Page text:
Comment (Deposit): The Alabama and other lode mines in this district are developed in gold-bearing quartz veins emplaced in quartz diorite of the Lower Cretaceous Penryn Pluton. These veins generally strike north, dip steeply, and contain auriferous sulfides as well as native gold (Clark, 1970). Ore at the Alabama-California was oxidized to a depth of at least 200 feet. In general, the main vein at the Alabama-California Mine strikes north, and the dip is nearly vertical. Over a distance of 1,000 feet on the 200-foot level, the vein ranged from 2 to 7 feet in width with 2-4 inches of gouge on each wall. The vein consisted of banded quartz in layers an inch wide with large irregular bunches of oxidized sulfide. At one location, the vein was split into footwall and hanging-wall seams, with the dip flattening to 46 degrees. The best ore at this location was reported to be in layers of quartz on each wall that ranged from two inches to one foot in width. Sulfide content of the vein was about 1%, and there was considerable silver in the ore. Ore minerals included native gold, pyrite, galena, argentite, and telluride. Small amounts of antimony, arsenic, and bismuth were also present. Logan (1927, 1935, 1936) presented information about the nearby Chicago Mine, which was in a geologic setting similar to that of the Alabama Mine.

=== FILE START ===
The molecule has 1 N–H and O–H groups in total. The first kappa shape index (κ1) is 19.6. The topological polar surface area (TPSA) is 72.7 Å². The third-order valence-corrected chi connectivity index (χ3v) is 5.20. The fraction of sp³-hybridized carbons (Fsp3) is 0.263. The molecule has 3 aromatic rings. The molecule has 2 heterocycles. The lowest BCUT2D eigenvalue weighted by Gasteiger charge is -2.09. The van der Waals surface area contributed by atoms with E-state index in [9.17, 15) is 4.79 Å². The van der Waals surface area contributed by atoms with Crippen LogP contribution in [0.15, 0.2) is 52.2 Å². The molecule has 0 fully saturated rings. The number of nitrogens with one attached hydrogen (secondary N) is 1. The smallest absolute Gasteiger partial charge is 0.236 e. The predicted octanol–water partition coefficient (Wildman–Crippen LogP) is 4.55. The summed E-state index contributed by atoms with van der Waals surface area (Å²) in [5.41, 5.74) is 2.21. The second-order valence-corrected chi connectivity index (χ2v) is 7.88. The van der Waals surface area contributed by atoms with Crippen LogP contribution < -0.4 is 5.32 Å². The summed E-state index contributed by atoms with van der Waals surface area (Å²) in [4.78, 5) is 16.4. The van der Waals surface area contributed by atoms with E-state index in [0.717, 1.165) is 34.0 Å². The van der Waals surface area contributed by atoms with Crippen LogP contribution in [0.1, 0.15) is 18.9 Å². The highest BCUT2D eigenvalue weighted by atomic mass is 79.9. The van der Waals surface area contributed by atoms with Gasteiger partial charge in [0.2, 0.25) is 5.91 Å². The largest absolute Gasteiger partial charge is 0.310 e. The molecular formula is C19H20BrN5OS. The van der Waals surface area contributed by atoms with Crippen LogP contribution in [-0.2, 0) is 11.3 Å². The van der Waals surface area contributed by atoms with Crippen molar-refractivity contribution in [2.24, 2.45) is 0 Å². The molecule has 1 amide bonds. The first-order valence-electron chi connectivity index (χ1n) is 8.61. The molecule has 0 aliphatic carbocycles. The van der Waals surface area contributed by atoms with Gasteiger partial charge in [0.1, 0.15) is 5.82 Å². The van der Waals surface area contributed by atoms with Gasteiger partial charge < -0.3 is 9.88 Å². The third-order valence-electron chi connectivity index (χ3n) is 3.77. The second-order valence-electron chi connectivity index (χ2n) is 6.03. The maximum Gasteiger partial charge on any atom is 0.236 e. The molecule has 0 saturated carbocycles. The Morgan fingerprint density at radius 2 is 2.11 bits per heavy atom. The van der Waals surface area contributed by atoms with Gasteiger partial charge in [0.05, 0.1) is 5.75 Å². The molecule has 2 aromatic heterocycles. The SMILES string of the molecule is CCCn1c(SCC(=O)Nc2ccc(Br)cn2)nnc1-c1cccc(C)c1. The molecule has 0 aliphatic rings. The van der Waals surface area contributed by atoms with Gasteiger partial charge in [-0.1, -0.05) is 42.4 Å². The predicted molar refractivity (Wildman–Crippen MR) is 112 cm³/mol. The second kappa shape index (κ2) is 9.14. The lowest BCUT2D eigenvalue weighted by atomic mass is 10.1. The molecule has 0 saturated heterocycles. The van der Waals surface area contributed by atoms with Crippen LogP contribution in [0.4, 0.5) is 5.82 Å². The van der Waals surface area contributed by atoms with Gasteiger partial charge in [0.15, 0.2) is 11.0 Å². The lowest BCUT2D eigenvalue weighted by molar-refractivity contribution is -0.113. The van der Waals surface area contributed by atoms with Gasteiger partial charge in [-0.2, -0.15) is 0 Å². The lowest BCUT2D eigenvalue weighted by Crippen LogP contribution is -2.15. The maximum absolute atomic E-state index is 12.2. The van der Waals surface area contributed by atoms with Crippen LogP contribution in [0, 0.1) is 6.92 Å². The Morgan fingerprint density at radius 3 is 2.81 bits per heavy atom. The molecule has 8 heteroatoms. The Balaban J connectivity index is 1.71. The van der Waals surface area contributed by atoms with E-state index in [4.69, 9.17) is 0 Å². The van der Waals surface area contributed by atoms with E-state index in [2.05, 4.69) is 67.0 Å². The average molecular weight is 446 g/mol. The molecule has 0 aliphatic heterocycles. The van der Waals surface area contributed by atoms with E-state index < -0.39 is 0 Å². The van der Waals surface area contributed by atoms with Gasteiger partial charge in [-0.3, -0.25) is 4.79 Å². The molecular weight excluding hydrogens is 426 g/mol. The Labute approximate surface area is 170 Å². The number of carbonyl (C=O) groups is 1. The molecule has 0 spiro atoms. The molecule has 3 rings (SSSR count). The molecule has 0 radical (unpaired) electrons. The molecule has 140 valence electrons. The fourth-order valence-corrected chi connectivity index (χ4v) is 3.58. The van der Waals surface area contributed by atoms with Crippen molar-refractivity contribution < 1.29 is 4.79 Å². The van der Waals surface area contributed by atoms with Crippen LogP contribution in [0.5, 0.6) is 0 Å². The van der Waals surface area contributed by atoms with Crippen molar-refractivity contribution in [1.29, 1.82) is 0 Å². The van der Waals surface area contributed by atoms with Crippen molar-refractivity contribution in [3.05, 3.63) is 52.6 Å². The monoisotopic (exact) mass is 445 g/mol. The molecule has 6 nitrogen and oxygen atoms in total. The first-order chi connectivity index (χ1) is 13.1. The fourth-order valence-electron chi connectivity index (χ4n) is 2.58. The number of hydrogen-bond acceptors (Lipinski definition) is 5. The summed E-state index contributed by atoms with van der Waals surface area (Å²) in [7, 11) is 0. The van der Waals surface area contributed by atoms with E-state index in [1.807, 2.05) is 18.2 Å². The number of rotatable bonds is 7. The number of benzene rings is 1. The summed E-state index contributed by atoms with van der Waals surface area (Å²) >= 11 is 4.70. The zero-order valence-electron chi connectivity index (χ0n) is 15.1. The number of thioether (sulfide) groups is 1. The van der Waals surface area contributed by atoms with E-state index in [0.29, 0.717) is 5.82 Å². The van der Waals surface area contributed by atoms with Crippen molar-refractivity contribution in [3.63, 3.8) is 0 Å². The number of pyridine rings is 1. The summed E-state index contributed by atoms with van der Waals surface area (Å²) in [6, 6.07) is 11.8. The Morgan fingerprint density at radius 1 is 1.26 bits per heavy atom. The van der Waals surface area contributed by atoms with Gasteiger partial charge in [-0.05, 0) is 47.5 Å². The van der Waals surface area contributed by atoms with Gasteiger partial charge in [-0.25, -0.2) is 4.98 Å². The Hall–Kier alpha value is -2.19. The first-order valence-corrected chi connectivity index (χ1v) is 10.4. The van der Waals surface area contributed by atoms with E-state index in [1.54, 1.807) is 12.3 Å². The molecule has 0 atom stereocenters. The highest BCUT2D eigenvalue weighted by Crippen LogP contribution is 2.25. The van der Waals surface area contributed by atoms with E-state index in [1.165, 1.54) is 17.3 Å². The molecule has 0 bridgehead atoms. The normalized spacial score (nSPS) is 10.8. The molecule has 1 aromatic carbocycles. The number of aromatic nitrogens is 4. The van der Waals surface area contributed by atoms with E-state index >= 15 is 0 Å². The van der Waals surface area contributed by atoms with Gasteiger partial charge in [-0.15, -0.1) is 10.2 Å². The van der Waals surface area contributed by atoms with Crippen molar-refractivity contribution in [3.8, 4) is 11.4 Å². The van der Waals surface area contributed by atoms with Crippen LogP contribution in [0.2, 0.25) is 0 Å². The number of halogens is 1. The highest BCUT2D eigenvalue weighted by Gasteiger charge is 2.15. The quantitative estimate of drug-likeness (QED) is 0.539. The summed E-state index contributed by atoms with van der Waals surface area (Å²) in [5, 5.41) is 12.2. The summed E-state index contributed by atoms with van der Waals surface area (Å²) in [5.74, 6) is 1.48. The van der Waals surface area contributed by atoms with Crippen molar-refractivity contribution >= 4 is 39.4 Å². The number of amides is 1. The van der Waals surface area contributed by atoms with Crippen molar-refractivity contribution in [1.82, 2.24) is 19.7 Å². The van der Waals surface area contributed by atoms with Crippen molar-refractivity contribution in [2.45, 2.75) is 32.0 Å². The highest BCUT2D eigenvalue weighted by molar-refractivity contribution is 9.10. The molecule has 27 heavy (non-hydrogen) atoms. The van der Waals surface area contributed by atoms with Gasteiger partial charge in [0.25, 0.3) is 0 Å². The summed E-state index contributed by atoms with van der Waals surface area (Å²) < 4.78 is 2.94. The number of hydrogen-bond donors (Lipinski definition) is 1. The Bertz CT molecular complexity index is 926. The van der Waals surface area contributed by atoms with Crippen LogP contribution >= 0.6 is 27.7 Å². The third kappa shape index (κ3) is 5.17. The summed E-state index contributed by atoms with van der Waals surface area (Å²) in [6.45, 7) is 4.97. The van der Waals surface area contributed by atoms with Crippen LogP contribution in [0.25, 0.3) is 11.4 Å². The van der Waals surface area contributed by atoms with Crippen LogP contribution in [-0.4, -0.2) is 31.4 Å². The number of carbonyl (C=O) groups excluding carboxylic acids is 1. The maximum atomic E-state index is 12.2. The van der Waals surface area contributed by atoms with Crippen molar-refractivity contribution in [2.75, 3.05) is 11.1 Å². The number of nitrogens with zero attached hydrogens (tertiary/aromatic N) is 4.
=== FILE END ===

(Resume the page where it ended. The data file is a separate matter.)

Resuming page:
Comment (Geology): REGIONAL GEOLOGY (continued) Mother Lode ores are generally low- to moderate-grade (1/3 ounce of gold or less per ton), but ore bodies can be large. Ore shoots are generally short, 200-300 feet being the average stope length. However, they persist at depth, some having been mined to several thousand feet (Clark and Lydon, 1962). Ore shoots are commonly localized at bulges in veins, shear zones, vein intersections, or near abrupt changes in strike or dip. Wall rocks have invariably been hydrothermally altered, having been partially to completely converted to ankerite, sericite, quartz, pyrite, arsenopyrite, chlorite, and albite with traces of rutile and leucoxene (Knopf, 1929). The mineralization is generally adjacent to the veins in ground that has been fractured and contains small stringers and lenses of quartz. Locally, greenstone bodies adjacent to the quartz veins contain enough disseminated auriferous pyrite in large enough bodies to constitute what has been called "gray ore.? Altered slate wall rock commonly contains pyrite, arsenopyrite, quartz, chlorite, and sericite with or without ankerite (Zimmerman, 1983). Large bodies of mineralized schist also form low-grade ore bodies throughout the Mother Lode. This ore consists of amphibolite schist that has been subjected to the same processes of alteration, replacement, and deposition that formed the greenstone gray ores. The altered schist consists mainly of ankerite, sericite, chlorite, quartz, and albite. Gold is associated with the pyrite and other sulfides that are present. Pyrite comprises about 8 percent of the rock. The average grade of mineralized schist is about 0.1 oz per ton. The Melones Fault Zone separates the Mother Lode Belt from the East Belt. The East Belt is dominantly argillite, phyllite and phyllonite, chert, and metavolcanic rocks of Paleozoic-Mesozoic age. Carbonate rocks (marble) are also present locally. The phyllite and phyllonite are dark to silvery gray. The chert is mostly thin-bedded with phyllite partings. The Upper Paleozoic-Lower Mesozoic metasedimentary and metavolcanic rocks of the East Belt have been assigned to the Calaveras Complex by most investigators (Earhart, 1988). The Lower Paleozoic metamorphic rocks farther east have been assigned to the Shoo Fly Complex. More recently, some geologists have reinterpreted certain assemblages along and immediately east of the Melones Fault Zone south of El Dorado County as separate Jurassic units (Schweickert and others, 1999). The metamorphic complexes are intruded in places by Mesozoic plutonic rocks. Lode deposits of the East Belt consist of many individual gold-bearing quartz veins enclosed in metamorphic rocks of possible Jurassic age, metamorphic rocks of the Calaveras Complex, metamorphic rocks of the Shoo Fly complex, or in granitic rocks. Most of the veins trend northward and dip steeply. An east-west set of intersecting faults may be a controlling factor in controlling deposition of ore. Ore deposits of the East Belt are smaller and narrower than those of the Mother Lode, but commonly are more chemically complex, and richer in grade. Gold is generally associated with appreciable amounts of pyrite, chalcopyrite, pyrrhotite, galena, sphalerite, and arsenopyrite (Clark and Carlson, 1956).